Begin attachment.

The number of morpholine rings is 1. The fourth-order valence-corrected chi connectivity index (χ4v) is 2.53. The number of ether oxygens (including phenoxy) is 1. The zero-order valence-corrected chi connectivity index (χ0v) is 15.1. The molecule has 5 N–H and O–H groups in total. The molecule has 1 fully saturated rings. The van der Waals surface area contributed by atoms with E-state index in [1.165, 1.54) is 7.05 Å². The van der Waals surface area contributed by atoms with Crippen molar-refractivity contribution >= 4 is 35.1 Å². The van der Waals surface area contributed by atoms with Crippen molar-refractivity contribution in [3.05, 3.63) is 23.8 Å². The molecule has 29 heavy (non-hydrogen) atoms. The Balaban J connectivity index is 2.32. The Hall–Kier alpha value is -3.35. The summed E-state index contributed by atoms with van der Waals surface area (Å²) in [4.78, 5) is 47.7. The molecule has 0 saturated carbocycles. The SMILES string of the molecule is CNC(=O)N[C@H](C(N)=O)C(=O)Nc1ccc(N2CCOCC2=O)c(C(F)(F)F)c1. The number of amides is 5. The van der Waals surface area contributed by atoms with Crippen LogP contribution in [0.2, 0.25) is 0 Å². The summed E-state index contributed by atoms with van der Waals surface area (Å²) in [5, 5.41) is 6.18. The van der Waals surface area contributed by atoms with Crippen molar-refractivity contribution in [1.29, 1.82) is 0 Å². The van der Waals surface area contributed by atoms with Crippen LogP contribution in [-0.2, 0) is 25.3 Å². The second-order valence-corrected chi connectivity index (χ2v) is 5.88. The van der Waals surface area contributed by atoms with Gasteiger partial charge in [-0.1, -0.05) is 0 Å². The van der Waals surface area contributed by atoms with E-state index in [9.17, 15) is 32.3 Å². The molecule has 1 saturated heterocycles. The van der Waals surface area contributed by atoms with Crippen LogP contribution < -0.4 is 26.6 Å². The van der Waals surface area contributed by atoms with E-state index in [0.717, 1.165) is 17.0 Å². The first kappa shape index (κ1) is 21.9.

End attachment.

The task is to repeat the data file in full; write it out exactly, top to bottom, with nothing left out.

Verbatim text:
The number of morpholine rings is 1. The fourth-order valence-corrected chi connectivity index (χ4v) is 2.53. The number of ether oxygens (including phenoxy) is 1. The zero-order valence-corrected chi connectivity index (χ0v) is 15.1. The molecule has 5 N–H and O–H groups in total. The molecule has 1 fully saturated rings. The van der Waals surface area contributed by atoms with E-state index in [1.165, 1.54) is 7.05 Å². The van der Waals surface area contributed by atoms with Crippen molar-refractivity contribution >= 4 is 35.1 Å². The van der Waals surface area contributed by atoms with Crippen molar-refractivity contribution in [3.05, 3.63) is 23.8 Å². The molecule has 29 heavy (non-hydrogen) atoms. The Balaban J connectivity index is 2.32. The Hall–Kier alpha value is -3.35. The summed E-state index contributed by atoms with van der Waals surface area (Å²) in [4.78, 5) is 47.7. The molecule has 0 saturated carbocycles. The SMILES string of the molecule is CNC(=O)N[C@H](C(N)=O)C(=O)Nc1ccc(N2CCOCC2=O)c(C(F)(F)F)c1. The number of amides is 5. The van der Waals surface area contributed by atoms with Crippen LogP contribution in [0.2, 0.25) is 0 Å². The summed E-state index contributed by atoms with van der Waals surface area (Å²) in [5, 5.41) is 6.18. The van der Waals surface area contributed by atoms with Crippen molar-refractivity contribution in [1.29, 1.82) is 0 Å². The van der Waals surface area contributed by atoms with Crippen LogP contribution in [-0.2, 0) is 25.3 Å². The second-order valence-corrected chi connectivity index (χ2v) is 5.88. The van der Waals surface area contributed by atoms with Gasteiger partial charge in [-0.1, -0.05) is 0 Å². The van der Waals surface area contributed by atoms with E-state index in [9.17, 15) is 32.3 Å². The molecule has 1 saturated heterocycles. The van der Waals surface area contributed by atoms with Crippen LogP contribution < -0.4 is 26.6 Å². The van der Waals surface area contributed by atoms with E-state index in [0.717, 1.165) is 17.0 Å². The first kappa shape index (κ1) is 21.9.